Any one of three bills still advancing through the California Legislature’s 2022 session will have broad consequences for California employers if enacted. The Legislature has until August 31 to pass pending bills and send them to the Governor, who will have until September 30, 2022, to sign or veto them. This post briefs you on three important bills we are watching.
Employees Could Skip Out of Work in Emergencies Under Senate Bill
Senate Bill 1044, if enacted, would allow employees to leave work or refuse to report to work with impunity if they reasonably believe the worksite is unsafe during an “emergency condition.” More specifically, the bill would make it unlawful for an employer to take or threaten adverse action against an employee for refusing to report to or for leaving a worksite during an emergency condition if the employee reasonably believes the work location is unsafe. Under the bill, “emergency conditions” are circumstances where “natural forces or a criminal act” create conditions of “extreme peril to the safety of persons or property.” First responders, healthcare facility employees and employees in other specified roles are excluded from this part of the bill.
Where an order is made to evacuate a worksite, an employee’s home or the school of an employee’s child, the bill would make it unlawful for an employer to bar the employee from using their cell phone or other device while on duty to let someone know they are safe, to call for emergency assistance or to assess the safety of the situation. The bill does not explain whose order is needed to trigger the prohibitions in this part.
Pandemics are not emergency conditions under the bill.
The state Senate passed the bill in May. The bill remains alive in the Assembly.
The bill would enact new California Labor Code section 1139. If the bill is enacted, violations would give rise to penalties under the state Private Attorneys General Act (“PAGA”), among other consequences.
Off-the-Job Pot Use Would Have FEHA Protections Under Assembly Bill
Assembly Bill 2188 would make it unlawful for employers to discriminate against applicants or employees for their use of cannabis off the job and away from the workplace. In order to accomplish this, the bill, in part, seeks to stop employers from considering the results of drug tests that indicate the presence of THC metabolites in a person’s urine, hair, blood or bodily fluids, as metabolites do not indicate whether the person is currently impaired. Such metabolites may remain in a person’s body for weeks after the use of cannabis. The bill would bar discrimination for off-the-job use, regardless of whether it is used for medical reasons or recreation.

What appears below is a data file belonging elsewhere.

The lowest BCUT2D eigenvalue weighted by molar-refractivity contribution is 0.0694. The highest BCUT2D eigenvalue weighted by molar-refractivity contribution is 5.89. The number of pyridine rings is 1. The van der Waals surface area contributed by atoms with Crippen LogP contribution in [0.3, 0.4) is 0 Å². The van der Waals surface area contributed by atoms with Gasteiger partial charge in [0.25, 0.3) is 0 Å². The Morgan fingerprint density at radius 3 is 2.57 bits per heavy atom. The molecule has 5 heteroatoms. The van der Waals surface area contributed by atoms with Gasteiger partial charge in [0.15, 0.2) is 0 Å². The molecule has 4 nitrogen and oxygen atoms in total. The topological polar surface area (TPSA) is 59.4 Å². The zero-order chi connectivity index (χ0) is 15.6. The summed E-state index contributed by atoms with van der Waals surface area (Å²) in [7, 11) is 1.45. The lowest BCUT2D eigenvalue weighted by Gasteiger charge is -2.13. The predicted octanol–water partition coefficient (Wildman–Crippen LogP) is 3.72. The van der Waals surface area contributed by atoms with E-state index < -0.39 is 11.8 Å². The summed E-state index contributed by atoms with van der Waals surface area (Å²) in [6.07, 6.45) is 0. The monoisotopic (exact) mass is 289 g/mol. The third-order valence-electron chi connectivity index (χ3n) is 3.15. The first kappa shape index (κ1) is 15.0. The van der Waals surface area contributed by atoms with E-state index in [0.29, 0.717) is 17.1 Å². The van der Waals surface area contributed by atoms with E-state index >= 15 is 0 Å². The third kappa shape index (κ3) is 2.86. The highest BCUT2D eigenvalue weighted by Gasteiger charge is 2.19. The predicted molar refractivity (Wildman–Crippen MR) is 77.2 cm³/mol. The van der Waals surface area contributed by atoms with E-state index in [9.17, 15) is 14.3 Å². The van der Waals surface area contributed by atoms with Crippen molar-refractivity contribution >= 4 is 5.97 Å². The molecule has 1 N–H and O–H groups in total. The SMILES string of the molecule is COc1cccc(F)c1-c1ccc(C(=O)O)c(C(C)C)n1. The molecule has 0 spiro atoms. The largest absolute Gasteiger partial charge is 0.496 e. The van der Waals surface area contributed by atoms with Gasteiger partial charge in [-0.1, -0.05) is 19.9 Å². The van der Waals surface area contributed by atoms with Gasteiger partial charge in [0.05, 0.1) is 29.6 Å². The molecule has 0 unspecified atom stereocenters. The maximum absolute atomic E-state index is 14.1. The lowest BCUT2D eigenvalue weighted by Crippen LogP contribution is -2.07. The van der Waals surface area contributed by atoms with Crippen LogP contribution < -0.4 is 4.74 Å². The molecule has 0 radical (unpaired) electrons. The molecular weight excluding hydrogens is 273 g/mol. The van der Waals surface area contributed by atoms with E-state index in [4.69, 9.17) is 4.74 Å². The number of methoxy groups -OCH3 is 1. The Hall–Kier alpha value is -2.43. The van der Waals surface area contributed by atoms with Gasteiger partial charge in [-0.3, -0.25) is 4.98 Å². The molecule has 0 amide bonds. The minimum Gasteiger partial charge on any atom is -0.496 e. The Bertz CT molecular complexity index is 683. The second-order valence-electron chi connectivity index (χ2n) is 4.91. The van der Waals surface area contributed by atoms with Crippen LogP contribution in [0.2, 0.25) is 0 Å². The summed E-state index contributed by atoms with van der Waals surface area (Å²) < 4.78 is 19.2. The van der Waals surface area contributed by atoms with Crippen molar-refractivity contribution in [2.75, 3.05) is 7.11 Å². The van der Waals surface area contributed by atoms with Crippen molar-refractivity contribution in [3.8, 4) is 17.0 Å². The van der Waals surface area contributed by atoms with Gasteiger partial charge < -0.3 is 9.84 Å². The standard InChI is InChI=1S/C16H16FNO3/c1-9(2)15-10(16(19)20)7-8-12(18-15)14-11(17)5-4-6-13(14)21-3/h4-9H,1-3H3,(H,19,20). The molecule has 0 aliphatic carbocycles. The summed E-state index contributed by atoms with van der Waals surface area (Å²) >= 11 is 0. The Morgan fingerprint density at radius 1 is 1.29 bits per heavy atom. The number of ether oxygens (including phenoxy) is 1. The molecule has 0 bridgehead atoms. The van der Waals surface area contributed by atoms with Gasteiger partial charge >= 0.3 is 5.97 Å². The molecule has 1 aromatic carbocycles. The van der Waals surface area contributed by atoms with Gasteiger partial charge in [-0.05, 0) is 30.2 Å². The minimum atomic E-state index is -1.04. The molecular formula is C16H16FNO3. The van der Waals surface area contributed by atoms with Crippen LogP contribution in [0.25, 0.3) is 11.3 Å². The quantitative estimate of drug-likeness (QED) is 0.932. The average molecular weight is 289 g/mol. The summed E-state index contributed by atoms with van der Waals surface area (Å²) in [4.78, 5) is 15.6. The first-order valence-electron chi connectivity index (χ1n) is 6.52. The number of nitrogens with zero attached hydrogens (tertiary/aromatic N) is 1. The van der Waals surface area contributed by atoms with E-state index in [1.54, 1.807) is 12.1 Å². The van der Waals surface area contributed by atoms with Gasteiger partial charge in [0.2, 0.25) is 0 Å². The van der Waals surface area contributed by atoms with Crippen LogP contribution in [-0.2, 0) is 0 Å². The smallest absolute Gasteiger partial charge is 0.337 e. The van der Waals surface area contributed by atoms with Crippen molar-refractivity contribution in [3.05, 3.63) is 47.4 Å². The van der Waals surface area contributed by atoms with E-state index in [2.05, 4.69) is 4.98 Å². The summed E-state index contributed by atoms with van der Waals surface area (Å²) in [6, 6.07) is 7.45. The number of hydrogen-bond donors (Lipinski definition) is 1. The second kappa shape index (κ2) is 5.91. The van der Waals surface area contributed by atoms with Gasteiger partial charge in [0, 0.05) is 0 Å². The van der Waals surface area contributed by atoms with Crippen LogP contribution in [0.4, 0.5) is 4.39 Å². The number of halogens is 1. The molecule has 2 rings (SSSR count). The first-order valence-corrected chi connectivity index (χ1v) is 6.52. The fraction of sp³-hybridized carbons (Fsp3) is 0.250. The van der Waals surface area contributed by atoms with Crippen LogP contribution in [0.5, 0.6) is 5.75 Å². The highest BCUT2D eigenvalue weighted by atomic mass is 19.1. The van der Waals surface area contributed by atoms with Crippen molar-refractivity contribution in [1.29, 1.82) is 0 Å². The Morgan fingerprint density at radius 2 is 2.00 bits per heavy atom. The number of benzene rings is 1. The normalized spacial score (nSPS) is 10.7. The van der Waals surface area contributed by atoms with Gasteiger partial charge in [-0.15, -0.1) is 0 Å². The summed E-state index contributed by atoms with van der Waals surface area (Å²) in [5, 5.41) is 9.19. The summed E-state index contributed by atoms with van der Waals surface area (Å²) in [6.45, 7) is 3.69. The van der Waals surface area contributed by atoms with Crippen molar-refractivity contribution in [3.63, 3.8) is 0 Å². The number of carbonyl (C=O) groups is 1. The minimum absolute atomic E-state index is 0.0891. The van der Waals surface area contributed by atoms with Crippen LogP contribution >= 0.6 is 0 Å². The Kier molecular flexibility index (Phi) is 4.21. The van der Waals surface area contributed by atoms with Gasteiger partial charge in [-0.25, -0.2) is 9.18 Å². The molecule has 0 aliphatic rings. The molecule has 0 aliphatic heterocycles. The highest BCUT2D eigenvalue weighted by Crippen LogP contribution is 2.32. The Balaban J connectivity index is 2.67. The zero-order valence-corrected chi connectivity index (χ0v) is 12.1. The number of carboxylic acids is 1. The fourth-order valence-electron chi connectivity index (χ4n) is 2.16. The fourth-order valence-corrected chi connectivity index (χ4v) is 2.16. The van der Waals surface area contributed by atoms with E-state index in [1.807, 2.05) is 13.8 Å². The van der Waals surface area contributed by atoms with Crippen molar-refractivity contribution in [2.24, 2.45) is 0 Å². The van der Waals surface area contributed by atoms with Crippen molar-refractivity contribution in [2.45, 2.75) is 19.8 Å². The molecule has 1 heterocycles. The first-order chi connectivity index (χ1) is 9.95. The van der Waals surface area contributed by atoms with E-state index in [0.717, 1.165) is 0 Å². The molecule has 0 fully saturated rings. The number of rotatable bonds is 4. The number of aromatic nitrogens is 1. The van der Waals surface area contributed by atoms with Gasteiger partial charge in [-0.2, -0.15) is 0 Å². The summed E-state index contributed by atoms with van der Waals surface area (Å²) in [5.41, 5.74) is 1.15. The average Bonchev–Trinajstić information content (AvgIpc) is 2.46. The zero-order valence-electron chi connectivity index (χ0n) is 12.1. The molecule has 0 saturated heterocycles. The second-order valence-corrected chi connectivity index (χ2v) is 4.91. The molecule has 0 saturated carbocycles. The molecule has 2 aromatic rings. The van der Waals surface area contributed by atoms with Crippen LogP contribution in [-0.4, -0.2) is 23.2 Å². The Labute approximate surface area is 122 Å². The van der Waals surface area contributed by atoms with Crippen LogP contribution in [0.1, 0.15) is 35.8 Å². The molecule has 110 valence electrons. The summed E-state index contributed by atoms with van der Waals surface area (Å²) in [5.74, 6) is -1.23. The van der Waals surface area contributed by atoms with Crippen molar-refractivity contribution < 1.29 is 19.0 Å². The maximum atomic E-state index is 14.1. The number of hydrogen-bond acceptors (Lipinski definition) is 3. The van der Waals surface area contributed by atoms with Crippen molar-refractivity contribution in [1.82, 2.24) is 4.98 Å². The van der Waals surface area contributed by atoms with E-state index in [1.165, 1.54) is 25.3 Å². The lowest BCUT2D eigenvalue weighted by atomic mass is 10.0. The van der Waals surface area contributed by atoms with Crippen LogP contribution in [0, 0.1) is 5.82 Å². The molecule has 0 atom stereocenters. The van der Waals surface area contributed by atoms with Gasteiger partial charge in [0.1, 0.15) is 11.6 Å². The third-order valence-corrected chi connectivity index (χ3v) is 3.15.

The bill, if enacted, would not bar employers from basing actions involving applicants and employees on either tests that identify the presence of THC (as opposed to metabolites) in a person’s saliva or other bodily fluids or tests of impairment as compared to the employee’s baseline performance.
If enacted, the bill will add a new provision to the California Fair Employment and Housing Act, namely, Government Code section 12954. Violations of the new provision apparently would be enforceable by an individual’s lawsuit for economic losses, emotional distress damages, attorney’s fees and potentially punitive damages, as well as by action by the California Department of Fair Employment and Housing.
The bill passed the state Assembly in May and is alive in the Senate.
Fast Food Employers’ Obligations Would be Recast Under Assembly Bill
Assembly Bill 257, if enacted, would transform the relationship between fast food franchisors and franchisees and their obligations to fast food employees in California. If enacted, the Fast Food Accountability and Standards Recovery Act or FAST Recovery Act will mandate the creation of a 13-member Fast Food Sector Council consisting of representatives from state agencies, fast food franchisors and franchisees. The Council would have broad authority to set “sector wide standards,” including to establish the minimum wage, maximum hours of work and other requirements governing fast food restaurant employers. The Council’s standards would govern restaurant operations in California that are part of a chain of 30 or more similar restaurants anywhere in the U.S.
The minimum wage, maximum work hours and other standards set by the Council would, in most instances, override other provisions of state law. Violation of the Council’s standards would be enforceable by the California Division of Labor Standards Enforcement and potentially actions by individuals in court, including under PAGA.
The bill provides that, where a fast food franchisee violates any standard set by the Council, the franchisor will be jointly and severally liable with its franchisee. The Council’s standards aside, the bill would also make franchisors liable along with their franchisees for a franchisee’s violations of large swaths of the California Labor Code, Health and Safety Code, state statutes barring unfair competition and orders of the Governor, cities and counties.
The bill was originally proposed in the state Assembly in January 2021. The Assembly passed the bill in January of this year. The bill is now pending in the Senate and remains in play.
The bills above are examples of the ever-changing landscape of California employment law.
Our California Labor & Employment team will continue to keep a close eye on these and all other significant developments in the state’s employment law.
If we may help you, please contact the author or your Fox Rothschild LLP counsel.
This post provides general information and does not constitute legal advice to any person with respect to any circumstance. This post does not create an attorney-client relationship with any person.